Year Established: 2016 Start Date: 2016-03-01 End Date: 2017-02-28
Total Federal Funds: $1,000 Total Non-Federal Funds: $440
Principal Investigators: Keenan Brame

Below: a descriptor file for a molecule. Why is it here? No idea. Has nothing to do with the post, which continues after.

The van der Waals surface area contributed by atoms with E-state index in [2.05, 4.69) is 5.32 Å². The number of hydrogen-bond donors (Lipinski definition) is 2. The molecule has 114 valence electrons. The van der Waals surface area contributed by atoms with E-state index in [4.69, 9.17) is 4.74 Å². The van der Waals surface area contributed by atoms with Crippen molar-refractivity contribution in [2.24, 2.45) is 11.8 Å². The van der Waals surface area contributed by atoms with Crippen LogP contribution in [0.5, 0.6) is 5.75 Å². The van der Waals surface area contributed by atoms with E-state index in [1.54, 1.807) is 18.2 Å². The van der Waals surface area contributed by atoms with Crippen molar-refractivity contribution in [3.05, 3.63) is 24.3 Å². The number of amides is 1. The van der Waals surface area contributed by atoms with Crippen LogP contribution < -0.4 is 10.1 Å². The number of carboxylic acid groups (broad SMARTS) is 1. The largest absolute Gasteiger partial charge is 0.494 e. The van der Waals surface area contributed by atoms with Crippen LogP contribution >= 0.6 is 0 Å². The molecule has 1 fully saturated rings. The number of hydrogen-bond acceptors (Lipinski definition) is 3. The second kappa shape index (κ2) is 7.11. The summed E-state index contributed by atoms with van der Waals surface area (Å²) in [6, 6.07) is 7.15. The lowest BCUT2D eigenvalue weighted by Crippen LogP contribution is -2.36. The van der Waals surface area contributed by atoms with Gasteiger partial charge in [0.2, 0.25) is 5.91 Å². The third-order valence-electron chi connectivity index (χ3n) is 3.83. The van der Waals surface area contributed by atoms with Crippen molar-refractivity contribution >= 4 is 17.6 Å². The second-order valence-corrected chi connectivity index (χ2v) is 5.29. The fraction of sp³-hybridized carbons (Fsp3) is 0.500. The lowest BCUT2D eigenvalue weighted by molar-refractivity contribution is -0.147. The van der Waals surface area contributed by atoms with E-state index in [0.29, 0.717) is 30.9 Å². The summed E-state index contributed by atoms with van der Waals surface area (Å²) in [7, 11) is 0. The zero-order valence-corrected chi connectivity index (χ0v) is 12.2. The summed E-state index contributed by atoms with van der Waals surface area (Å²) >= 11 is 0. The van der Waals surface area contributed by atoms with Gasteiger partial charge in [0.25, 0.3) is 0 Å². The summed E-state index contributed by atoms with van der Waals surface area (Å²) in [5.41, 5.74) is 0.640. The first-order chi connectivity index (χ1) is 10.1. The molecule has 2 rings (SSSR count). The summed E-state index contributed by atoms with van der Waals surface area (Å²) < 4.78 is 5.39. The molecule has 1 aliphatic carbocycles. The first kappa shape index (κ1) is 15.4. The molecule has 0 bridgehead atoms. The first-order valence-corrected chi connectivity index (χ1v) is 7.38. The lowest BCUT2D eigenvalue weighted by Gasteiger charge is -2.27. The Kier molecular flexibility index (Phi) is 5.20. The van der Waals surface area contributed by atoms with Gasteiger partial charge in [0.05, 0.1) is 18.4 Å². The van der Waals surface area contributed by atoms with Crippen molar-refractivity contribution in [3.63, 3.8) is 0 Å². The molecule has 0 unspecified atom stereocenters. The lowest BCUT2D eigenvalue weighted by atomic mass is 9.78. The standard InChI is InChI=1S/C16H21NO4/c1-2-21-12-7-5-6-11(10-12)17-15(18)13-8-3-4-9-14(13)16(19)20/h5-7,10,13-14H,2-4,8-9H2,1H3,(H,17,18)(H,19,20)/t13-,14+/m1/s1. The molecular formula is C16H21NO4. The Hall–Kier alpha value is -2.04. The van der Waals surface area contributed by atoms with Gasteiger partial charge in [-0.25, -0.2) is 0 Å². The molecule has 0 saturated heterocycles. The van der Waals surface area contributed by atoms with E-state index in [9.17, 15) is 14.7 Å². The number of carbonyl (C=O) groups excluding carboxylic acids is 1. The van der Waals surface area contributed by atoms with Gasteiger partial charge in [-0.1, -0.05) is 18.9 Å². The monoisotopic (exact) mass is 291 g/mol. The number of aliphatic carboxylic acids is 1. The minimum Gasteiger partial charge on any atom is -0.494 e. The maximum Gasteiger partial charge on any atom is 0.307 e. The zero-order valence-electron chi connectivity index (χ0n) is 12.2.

Abstract: Pathogen contamination is responsible for 30% of pollution of all assessed river and streams in the United States . Pathogen contamination poses a concern to human-water contact, places stress on water treatment plants, and can effect river-groundwater interface, affecting nearby well owners [2, 3, 4]. The Little Bighorn River, located on the Crow Reservation in south-central Montana, holds significant cultural importance to members of the community and is the source of municipal water for the largest town on the Reservation, Crow Agency, and an Indian Health Service hospital. The river serves as a recreation hot spot for many members of the community during the summer months and raw river water is used by Tribal members in ceremonial and traditional practices, despite awareness of water contamination . Results of prior work have shown that microbial water contamination issues are of great concern during spring and summer months, when the river experiences the most recreational activity by community members [6, 7]. There is a general worry on the Reservation about how the Little Bighorn will and has been affected by climate change. Tribal Elders have noticed changes in distribution of fish, flooding, the worst local fire season in memory, milder winters, hotter summers, declining winter snowfall, and earlier snowpack recession . In 2011, a flood on the Little Bighorn caused a wastewater lagoon in Lodge Grass, a small town upstream of Crow Agency, to wash into the River, leading to immediate contamination. Home water wells were flooded, leading to an increase from the 40% of previously coliform contaminated wells . After recent flooding events, locals have feared that they would become flood refugees, but due to low snowfall in the recent winters, there has been an anxiety of water shortage during summer months. Current literature suggests that there is little known about how microorganisms attach to suspended sediment in water, their survival and transport when attached, and how projected changes in the climate will affect these microorganisms and waterborne disease. Extreme flooding, increased air and water temperature, intense precipitation and runoff, prolonged and intense drought, and increased water demand are probable events that will degrade freshwater quality due to climate change . These events can lead to increased sediment and pollutant (nitrogen, phosphorus) loads, decreased water flows in low precipitation months, and abrupt increased water flows in times of unusually high precipitation. Outbreaks of waterborne disease have been documented after increased flows due to rapid snowmelt and unusually high and low precipitation . Considering the recent environmental changes seen on the Reservation, the cultural importance of the River, direct interaction between community members and the River, and microbial pollution of the water, a unique research study will be produced.